27 June 2008

When we are laughhing, we are learning.

"Movement is as necessary to mental and
physical development as food."

-- Grace Nash

What a week it’s been, and what a life changing experience had been to attend the
“Arts for Learning Tools for Teaching” teacher's workshop at UNF last week.
I could say that I had been accomplished one of my summer's self development goals.
There were many interesting nuggets I took with me from this experience and I now will like to share with you.
One of the most outstanding programs I have ever attended in my professional life was, with out a doubt, a program called “Creative Movement as a Learning Tool” led by the Rachael Carnes, founder and executive director of Sparkplug Dance, an Oregon based non-profit organization that makes creative dancing available to students of all ages, abilities and incomes. Sparkplug Dance, is dedicated to make learning fun for everyone trhough dance.

During the course of 3 ½ hours we learned different ways to apply creative dancing in basically any type school subjects, such as math, language arts, science, foreign languages a social sciences. We also learned about the richness of folk music around the world and the endless possibilities to combine movements and sounds together.
Our class group was quite large, I would say around 75 teachers from different Duval county private and public schools.
Creative dancing is a "concept- based dance style" that uses kinestetic routines and dance elements to engage students in a different way of learning experience.
Rachael called us "dancers", even though most of the attendantes had never taken a dance class in their life. We felt total freedom in expressing ourselves and moving our bodies in multiple ways acording to different music sounds and beats.
We created geometric shapes with stretchy bands, we glided, wiggled our arms and legs, and bounced. We learned about free flow and bound flow. We represented "Natural Disasters" forces by using elements such as space, time, force and body. We also learned about On-Balance and Off Balance movements.

One of the experience I enjoyed the most at this programs was when were given an abstract painting to observed and to identify the concepts of size: big, medium and small. A dance creation will follow this. Our choreography looked quite professional at would say. The logistics of it were more impressive, since the total activity completion time did not lasted more than 3 minutes. As closing activity, our facilitator presented us with a basket full of plants and flowers she had previously picked up outside of the building. We all sated around the floor forming large circle and everyone grabbed on plant or flower and placed it in the middle of the circle as we sumarazied our perception of the whole experience in one word. As each of us completed this task, we realized that we had created a beautiful masterpiece full of color and textures.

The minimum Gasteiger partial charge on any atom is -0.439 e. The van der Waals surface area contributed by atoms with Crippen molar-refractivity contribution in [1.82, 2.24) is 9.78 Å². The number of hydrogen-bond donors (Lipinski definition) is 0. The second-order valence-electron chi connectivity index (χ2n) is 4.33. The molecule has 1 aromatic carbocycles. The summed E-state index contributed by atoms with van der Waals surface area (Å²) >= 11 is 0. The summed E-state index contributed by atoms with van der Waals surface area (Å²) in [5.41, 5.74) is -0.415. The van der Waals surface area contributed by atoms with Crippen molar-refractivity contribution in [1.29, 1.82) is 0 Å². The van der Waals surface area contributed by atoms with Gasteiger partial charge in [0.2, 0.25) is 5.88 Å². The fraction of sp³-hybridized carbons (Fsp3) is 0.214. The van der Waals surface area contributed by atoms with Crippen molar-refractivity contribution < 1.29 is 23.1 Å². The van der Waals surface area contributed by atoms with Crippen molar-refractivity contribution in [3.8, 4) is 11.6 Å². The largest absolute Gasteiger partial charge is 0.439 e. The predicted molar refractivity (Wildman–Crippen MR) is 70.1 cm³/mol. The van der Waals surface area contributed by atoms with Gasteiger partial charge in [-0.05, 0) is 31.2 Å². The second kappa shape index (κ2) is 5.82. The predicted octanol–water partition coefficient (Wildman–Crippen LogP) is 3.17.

We were all mesmerized! What a sense of tranquility!

I was very pleased to see every body learning to dance a very familiar Israeli tune for me that represented the movement of water ( MAYIM, MAYIM.)
I have danced this tune ever since I was a child, but this had been the only time I have actually “felt” like a drop of water dancing around.
Creative movement will be for sure a great tool for my Bible and Hebrew language teaching this new school year. I am already working on some creative movement based on major idea concepts in my curriculum.
One of the challenges Rachael said we teachers could encounter when using creative dancing for the first time in their classroom is that the kids today are not familiar with their body movements, especially boys. Also, kids are self conscious of them selves and may have some false imagery of themselves, especially in the teen age group.
This is an area that many private and public schools had never explored or considered before, because of the lack of professional staff that could lead a program like this.
Despite the fact that there is some basic training involved, you do not have to be a trained dancer in order to bring this concept into your classroom. The one element you must have is your “IMAGINATION”. Thank you Rachael Carnes.

To learn about creative movement go to Creative Dance Center
To learn about Rachael Carnes and Sparkplug dance and obtain great lesson plans and resources go to: Sparkplug Dance

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